Dee Roberts goal as an artist is to catch the spirit of what she sees, in abstract form as well as through naturalistic wildlife drawings. And catch it she does, regardless of the medium. She works with pastels, watercolor, collage and acrylic, garnering many top awards around Florida and Georgia with all of them. Dee consistently surprises the viewer with the strength and confidence of her work. With minimal brushstrokes her subjects come to life, seemingly ready to jump off the canvas.
In Jacksonville, Dee had a two person show at the Cummer Museum of Art and Gardens and has art in the permanent collections of the University of North Florida and St Johns Country Day School, and AT & T. Her work has been included in many juried shows at Jacksonville University, Florida State College at Jacksonville, the University of North Florida, the Karpeles Museum, the Cummer Museum of Art and Gardens and the Jacksonville Art Museum. She was included in an international exhibit held by the National Watercolor Society and the International Collage Society. She has received signature status with the Florida Watercolor Society. Dee has been awarded many prizes in shows at the St. Augustine Art Association as well as receiving special awards at their annual Honors Show: the Brian Wolfe Award for best painting, the Ann James Prize for Best Pastel Portrait, and Best in show.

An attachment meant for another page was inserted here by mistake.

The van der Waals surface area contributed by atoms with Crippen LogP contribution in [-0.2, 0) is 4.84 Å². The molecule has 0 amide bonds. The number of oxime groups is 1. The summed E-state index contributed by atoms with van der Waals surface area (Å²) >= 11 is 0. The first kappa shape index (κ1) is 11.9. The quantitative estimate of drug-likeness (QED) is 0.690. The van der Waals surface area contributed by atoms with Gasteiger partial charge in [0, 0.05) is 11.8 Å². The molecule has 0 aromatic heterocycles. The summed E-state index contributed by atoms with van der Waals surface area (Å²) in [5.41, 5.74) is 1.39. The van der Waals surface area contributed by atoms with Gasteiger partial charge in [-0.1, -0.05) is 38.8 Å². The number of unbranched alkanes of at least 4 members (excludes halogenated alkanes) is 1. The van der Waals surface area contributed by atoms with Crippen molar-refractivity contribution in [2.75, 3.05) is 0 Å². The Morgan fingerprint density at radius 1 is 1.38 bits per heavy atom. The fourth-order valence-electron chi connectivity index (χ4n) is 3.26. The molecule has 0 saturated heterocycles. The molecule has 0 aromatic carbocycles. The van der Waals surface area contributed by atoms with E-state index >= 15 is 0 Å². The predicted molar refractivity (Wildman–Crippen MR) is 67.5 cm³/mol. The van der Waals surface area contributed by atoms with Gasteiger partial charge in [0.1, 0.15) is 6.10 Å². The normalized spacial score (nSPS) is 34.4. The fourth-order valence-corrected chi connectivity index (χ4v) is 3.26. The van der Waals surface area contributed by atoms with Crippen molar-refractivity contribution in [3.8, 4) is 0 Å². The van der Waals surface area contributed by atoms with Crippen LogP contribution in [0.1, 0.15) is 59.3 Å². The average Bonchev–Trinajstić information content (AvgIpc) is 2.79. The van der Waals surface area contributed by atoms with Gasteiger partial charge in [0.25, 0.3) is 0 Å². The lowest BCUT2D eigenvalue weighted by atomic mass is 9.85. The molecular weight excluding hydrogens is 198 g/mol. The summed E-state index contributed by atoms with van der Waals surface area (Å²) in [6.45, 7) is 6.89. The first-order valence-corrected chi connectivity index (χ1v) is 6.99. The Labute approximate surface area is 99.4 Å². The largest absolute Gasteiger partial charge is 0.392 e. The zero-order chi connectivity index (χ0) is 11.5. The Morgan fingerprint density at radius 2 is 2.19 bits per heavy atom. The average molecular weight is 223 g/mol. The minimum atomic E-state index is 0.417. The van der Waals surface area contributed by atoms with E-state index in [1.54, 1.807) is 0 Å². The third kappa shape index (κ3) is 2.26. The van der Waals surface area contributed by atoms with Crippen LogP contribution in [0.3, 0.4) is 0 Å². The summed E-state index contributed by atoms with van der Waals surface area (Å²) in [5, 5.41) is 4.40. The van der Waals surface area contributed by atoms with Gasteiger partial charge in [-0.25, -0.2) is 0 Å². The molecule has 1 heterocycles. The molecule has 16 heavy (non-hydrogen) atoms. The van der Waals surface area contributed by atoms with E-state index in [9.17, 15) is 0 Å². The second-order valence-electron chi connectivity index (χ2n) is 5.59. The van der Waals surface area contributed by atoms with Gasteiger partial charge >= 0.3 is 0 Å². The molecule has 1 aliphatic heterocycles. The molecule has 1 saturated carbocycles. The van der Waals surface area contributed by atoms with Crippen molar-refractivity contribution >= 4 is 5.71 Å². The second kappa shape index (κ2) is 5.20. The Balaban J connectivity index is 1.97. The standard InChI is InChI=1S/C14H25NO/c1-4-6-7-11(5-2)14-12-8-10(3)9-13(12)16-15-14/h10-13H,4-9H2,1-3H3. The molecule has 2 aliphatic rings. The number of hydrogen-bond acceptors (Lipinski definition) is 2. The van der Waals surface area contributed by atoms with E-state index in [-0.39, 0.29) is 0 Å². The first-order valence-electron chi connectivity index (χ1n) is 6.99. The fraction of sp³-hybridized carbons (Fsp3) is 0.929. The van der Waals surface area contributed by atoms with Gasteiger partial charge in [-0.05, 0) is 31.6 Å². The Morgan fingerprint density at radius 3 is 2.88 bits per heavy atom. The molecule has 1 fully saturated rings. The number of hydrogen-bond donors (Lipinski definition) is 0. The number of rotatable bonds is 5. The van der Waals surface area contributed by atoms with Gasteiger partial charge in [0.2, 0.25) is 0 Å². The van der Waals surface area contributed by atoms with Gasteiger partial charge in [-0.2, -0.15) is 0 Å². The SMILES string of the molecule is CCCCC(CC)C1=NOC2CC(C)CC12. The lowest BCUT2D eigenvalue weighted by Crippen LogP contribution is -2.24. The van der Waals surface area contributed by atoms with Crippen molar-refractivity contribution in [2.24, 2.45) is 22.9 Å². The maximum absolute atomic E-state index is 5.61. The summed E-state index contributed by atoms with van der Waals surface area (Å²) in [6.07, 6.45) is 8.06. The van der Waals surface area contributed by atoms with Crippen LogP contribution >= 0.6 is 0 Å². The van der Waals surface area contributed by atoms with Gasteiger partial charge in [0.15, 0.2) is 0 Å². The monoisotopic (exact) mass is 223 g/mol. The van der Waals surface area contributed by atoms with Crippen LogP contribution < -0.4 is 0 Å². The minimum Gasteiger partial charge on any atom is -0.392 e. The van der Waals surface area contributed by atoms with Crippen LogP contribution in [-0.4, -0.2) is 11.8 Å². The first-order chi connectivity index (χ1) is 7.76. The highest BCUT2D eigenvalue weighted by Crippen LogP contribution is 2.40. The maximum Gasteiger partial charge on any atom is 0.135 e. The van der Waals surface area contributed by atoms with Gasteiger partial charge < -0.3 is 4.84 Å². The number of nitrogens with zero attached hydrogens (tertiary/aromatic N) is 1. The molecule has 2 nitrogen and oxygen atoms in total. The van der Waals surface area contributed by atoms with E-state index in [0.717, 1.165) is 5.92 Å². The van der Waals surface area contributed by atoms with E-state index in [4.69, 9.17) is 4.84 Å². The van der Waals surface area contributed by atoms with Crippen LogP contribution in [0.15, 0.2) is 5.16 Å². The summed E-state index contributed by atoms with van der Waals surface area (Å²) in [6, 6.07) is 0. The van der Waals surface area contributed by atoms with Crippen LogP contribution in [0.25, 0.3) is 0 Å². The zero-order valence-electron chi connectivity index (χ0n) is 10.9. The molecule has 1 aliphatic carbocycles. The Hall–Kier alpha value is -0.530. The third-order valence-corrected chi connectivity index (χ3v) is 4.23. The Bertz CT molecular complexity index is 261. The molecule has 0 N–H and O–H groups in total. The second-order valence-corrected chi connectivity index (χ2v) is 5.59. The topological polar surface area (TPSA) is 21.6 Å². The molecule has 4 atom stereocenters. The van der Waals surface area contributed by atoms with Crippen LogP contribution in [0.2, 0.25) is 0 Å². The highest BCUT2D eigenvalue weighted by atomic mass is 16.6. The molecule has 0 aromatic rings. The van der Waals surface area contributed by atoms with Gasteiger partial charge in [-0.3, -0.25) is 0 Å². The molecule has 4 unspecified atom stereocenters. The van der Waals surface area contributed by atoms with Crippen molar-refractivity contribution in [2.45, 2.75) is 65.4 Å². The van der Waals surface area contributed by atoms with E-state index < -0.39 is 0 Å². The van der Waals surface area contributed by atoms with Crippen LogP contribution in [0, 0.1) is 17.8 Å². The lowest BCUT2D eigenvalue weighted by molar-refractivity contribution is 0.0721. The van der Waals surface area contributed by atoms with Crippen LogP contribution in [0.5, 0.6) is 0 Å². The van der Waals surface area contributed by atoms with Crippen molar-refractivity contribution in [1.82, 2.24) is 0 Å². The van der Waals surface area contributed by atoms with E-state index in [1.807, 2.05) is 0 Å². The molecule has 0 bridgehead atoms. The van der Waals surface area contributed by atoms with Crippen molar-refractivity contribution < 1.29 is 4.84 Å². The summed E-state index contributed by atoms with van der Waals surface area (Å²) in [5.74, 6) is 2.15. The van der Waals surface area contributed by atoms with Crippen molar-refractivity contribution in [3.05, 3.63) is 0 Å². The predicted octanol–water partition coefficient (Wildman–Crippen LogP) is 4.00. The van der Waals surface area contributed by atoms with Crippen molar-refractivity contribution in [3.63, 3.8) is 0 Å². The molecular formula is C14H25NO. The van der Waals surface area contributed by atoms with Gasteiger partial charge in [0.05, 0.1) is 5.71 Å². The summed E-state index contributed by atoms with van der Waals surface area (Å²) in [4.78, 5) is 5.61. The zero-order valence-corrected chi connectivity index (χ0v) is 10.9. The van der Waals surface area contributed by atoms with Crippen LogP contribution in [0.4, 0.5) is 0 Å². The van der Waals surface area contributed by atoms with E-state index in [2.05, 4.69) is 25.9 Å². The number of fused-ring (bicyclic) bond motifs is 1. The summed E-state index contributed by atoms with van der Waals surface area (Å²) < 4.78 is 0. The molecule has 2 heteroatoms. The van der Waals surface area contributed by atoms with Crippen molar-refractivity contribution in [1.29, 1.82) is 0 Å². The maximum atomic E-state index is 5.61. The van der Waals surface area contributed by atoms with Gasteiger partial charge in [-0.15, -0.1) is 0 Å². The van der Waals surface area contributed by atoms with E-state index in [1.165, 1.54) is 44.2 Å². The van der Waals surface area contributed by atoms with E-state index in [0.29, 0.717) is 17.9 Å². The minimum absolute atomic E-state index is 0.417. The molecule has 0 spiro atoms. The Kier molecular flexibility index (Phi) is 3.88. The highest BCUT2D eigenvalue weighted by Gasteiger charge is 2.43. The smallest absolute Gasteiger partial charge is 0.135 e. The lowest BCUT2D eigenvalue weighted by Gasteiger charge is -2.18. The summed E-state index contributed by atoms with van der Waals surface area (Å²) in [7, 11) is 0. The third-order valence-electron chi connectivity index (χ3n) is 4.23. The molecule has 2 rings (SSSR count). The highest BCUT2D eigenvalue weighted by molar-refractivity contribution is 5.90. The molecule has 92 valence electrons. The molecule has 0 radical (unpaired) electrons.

In 2019 Dee received the prestigious Carl Steinsieck Award in St Augustine’s Figure show. She enjoys participating in the Art Guild of Orange Park, the Society of Mixed Media Artists and the Jacksonville Watercolor Society. Dee was part of an Abstract Show at the Jacksonville International Airport in 2017 and is currently in a three person show at Southlight Gallery is Jacksonville. Roberts has had notable solo shows at various galleries as well as St Johns Country Day School and the Thrasher Horne Center for the Performing Arts.
Dee was born in Pennsylvania and received a scholarship to the Philadelphia College of Art. After she married and moved to Florida she continued to study, taking courses with Louise Freshman Brown and workshops with Mary Whyte, Mort Solhberg, and George James.